Excessive Pension Fund Fee Lawsuits
Several large corporations have settled lawsuits with their employees regarding their retirement plans. Boeing Co agreed to pay $57 million to settle a lawsuit in which employees accused the company of mismanaging their 401(k) retirement plan.
- Participants in the Estee Lauder 401(k) Savings Plan filed a class action lawsuit, alleging the company breached fiduciary duties under the Employee Retirement Income Security Act (ERISA) by failing to prevent the plan from paying lower investment and recordkeeping fees. Plaintiffs said that as a large plan, the company should have had bargaining power regarding the fees and expenses that were charged on the participants’ investments. Attorneys claimed the company did not try to reduce expenses or scrutinize investment options to the best of their ability. The plaintiffs allege those in charge of the Estee Lauder accounts breached their duties by failing to adequately review the plan’s investment portfolio. They say these breaches cost 401(k) participants millions of dollars.
- Huntington Bancshares Inc. has made a $10.5 million deal to settle a proposed class action that challenged its decision to make allegedly underperforming company-owned mutual funds the centerpiece of its 401(k) retirement plan for company employees.
- Fidelity Investments settled a lawsuit involving their 401(k) plan for $28.5 million, which resolved a class-action case filed in 2018 that alleged the firm breached its fiduciary responsibility by adding its own products to the plan menu. The company had settled a similar claim in 2014 for $12 million. Fidelity has been accused of charging excessive infrastructure fees. Lawyers say the company reportedly adjusted its discretionary profit-sharing contributions to participants based on the amounts that had been returned to their accounts.
- A trade association representing more than 900 electric cooperatives and public utility districts announced plans to settle a class action lawsuit challenging the fees embedded in its 401(k) plan. The settlement would resolve a lawsuit that alleged the National Rural Electric Cooperative Association mismanaged its 401(k) plan in violation of ERISA.
- A participant in the Costco 401(k) Retirement Plan filed a lawsuit against the company, alleging violations of their ERISA duties. The lawsuit says the fiduciaries of the plan authorized unreasonably high fees for recordkeeping. Attorneys claimed the plan generally chose more costly, managed funds rather than index funds that offered a substantially lower cost.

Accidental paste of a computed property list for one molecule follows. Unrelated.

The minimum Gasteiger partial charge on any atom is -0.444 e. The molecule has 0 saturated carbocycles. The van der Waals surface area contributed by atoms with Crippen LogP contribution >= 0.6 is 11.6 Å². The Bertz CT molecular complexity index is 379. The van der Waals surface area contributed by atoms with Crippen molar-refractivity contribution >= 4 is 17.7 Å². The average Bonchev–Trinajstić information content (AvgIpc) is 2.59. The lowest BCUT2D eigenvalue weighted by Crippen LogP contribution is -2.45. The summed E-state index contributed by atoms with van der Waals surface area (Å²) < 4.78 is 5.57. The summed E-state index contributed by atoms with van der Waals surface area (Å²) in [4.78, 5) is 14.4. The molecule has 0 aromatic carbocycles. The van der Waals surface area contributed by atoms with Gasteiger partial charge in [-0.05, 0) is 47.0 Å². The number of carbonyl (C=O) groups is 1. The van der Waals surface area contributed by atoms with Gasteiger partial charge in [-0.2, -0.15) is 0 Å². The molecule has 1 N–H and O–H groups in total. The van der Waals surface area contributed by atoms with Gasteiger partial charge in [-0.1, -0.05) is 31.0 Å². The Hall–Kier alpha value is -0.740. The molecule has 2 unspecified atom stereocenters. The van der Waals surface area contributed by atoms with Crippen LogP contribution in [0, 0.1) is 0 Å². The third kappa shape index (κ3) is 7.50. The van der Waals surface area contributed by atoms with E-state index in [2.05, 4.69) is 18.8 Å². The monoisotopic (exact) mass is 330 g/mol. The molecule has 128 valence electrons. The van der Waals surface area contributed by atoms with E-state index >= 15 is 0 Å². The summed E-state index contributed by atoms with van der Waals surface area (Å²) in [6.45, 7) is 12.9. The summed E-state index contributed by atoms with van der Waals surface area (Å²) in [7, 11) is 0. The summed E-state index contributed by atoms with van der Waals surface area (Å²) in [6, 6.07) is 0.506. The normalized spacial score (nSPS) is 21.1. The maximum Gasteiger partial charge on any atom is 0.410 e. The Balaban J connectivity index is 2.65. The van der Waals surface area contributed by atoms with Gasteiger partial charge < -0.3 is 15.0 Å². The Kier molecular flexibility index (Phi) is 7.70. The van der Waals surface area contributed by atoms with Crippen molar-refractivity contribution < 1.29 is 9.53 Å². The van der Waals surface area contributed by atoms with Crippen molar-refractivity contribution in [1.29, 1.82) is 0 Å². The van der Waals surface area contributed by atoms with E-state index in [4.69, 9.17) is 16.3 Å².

Other companies that have settled ERISA-related lawsuits include:
- Verizon Communications Inc.
- Chevron Corp.
- Intel Corp.
- Oracle Corp.
- American Airlines Inc.
- Anthem Inc.
- Deutsche Bank Americas
- Insperity Inc.
- M&T Bank Corp.
- BB&T Corp.
- DST Systems Inc
- Putnam Investments LLC
- Allianz Asset Management
401(k) Plan Class Action
Plaintiffs have filed a class action excessive fee lawsuit against defendant AT&T Services Inc. for allegedly mismanaging its $35 billion 401(k) retirement plan. AT&T has informed a federal judge in California that it would not dispute the participants’ request for class status.
In the complaint, almost 245,000 retirement plan participants and beneficiaries are challenging the administrative 401(k) fees paid to Fidelity Investments. AT&T plan participants have sued the company and the plan, alleging the company’s calculations for early retirement benefits violate the Employee Retirement Income Security Act (ERISA).
The class members claim they are forced to relinquish accrued, vested pension benefits if they retire before age 65, or receive their pension benefit in the form of a joint and survivor annuity. The complaint alleges that AT&T’s calculations for early retirement benefits and joint and survivor benefits offer “less than the actuarial equivalent of their vested accrued benefit as required by ERISA.”
Attorneys say AT&T has violated ERISA standards because the plan’s early retirement payments aren’t actuarially equivalent to the payments for normal retirement payments, and plaintiffs allege that the calculated early retirement benefits formula has not been updated in over a decade, despite increases in participants’ average longevity.
Joe Lyon is a Cincinnati, Ohio class action attorney reviewing alleged AT&T ERISA violations and other cases involving excessive retirement plan fees.